The Bible teaches that God expresses His faithfulness to both the believer and non-believer. God expresses faithfulness by offering mercy unto grace in justification and sanctification so that the believer is not judged unto condemnation, but saved from God’s wrath. God is faithful to be the believer to forgive ALL sin and transgression, regenerate the dead souls of His people, renew their minds, and conform them into His image unto eternal life. On the other hand, God is faithful to the ungodly as well. He offers the same mercy to give the ungodly a chance to repent too, but when they reject His offer, He makes good on His promise to purge sin. If the person’s sin remains because of their rejection of God’s forgiveness, then God will judge. God’s judgment may not come tomorrow or the next day, but it will come. God promises to purge sin from the world and to remove all corruption from His creation so that His true people will be able to safely and fully enjoy the benefits of His blessings. Sometimes it can seem as if evil people get away with their evil, and that God’s mercy is simply God ignoring corruption. This is not true. This is simply God’s mercy being demonstrated, giving ALL people an opportunity to repent and be saved. However, when that mercy expires (and it does expire at some point), God will fulfill His promise to destroy the wicked, one way or another.
This truth is made evident in the testimony of King Joram, the last king of Israel to come from the family of Ahab. When Ahab was alive, he desired to have a field from a man named Naboth. Naboth would not agree to Ahab’s terms to purchase the land, so Ahab pouted when he could not get his way. Seeing her husband’s miserable and pitiful condition, Jezebel took it upon herself to forcefully take Naboth’s land for her husband. She took men to kill Naboth and Ahab got his land. The scriptures explain 1 Kings Chapter 21 that God sent Elijah the prophet to speak judgment upon Ahab for his treachery. God proclaimed that He would cut off Ahab from the kingship, and that all of his family and servants would suffer the same fate. Upon hearing God’s judgment, Ahab was remorseful and humbly presented himself before the Lord. Though Ahab didn’t seek or live according to repentance, he did humble himself for the rest of his life before God, and God extended mercy. The judgment that God proclaimed against Ahab would not be inflicted fully upon Ahab, but some of that suffering would come upon Ahab’s son as well.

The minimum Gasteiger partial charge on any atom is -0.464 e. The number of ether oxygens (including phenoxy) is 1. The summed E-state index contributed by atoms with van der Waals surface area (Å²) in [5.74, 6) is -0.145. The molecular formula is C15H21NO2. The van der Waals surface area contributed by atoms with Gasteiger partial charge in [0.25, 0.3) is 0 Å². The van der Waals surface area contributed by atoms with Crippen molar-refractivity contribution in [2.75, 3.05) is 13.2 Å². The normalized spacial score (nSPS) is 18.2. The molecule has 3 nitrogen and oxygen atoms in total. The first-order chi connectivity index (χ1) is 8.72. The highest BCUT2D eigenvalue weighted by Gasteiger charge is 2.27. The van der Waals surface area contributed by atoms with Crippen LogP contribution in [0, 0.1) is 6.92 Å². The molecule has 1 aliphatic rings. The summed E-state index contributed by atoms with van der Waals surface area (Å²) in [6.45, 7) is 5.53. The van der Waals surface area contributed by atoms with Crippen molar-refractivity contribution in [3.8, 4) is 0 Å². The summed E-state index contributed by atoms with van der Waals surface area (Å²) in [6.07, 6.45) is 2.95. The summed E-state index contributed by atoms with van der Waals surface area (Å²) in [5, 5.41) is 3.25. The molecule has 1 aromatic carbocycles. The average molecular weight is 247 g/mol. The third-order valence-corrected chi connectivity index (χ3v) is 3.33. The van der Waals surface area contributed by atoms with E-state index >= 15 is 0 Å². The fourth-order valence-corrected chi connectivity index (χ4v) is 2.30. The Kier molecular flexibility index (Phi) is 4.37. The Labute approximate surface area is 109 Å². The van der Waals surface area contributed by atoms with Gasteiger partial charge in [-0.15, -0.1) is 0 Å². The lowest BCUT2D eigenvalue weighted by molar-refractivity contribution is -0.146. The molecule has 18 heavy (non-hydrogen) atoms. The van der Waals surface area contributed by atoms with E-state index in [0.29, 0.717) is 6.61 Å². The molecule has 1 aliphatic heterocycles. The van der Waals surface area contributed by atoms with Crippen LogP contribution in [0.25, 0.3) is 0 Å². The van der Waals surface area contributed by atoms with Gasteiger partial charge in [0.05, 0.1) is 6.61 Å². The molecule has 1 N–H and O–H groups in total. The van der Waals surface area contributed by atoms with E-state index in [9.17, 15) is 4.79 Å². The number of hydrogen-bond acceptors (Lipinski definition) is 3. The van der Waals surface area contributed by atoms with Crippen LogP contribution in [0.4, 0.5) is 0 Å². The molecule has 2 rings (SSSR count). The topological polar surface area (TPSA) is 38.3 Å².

The testimony of 2 Kings 9:14-26 documents the fulfillment of God’s promise to judge the house of Ahab. The Bible explains that God saw the idolatry and evil of Joram – Ahab’s son and successor – and had met His measure of patience and mercy. God called a man named Jehu to be the instrument of His judgment. Jehu was a commander of the army of Israel and was told by God to overtake Joram. God sent a prophet to proclaim that Jehu would overthrow Joram to free them from the evil of Ahab’s household. Jehu was at first reluctant to this calling, but eventually submitted to God’s purpose. The testimony of 2 Kings 9:14-26 explains the moment where Jehu found opportunity to execute God’s purposes against the sin of Ahab’s household. The Bible explains that Hazael and the Syrians fought against Joram and the children of Israel in the north. While Joram fought, he was wounded and sent into a town called Jezreel. This is the town where Naboth’s land was located that Ahab and Jezebel had previously stolen. Since Joram was there and separated from the soldiers that were fighting, Jehu saw an opportunity to attack the king without opposition.
The scriptures explain that Jehu took some of his men and went towards the house of Naboth Ahab stole, where Joram was laid up trying to heal from his battle wounds. Upon approaching the compound, the servants of Joram saw Jehu coming with a small band of soldiers. Being concerned, they inquired of Joram of what they should do. Joram sent one messenger at first to inquire. When the messenger met Jehu, he asked Jehu if he was there for peace. Jehu replied, “What have you to do with peace?” Upon hearing this statement, the messenger of the king was compelled to remain with Jehu instead of returning to his master. After not returning, the king sent another messenger to Jehu to see if he was there for peace. Jehu responded in the exact same manner, and then the second messenger was compelled to remain with Jehu rather than go back to Joram. Thus, it was clear that the servants of the king knew that the king’s manner of conduct was evil and oppressive. They felt that Jehu was motivated to rebel against the injustices and corruption of Joram and his family, and didn’t want to be found as associates of his corruption.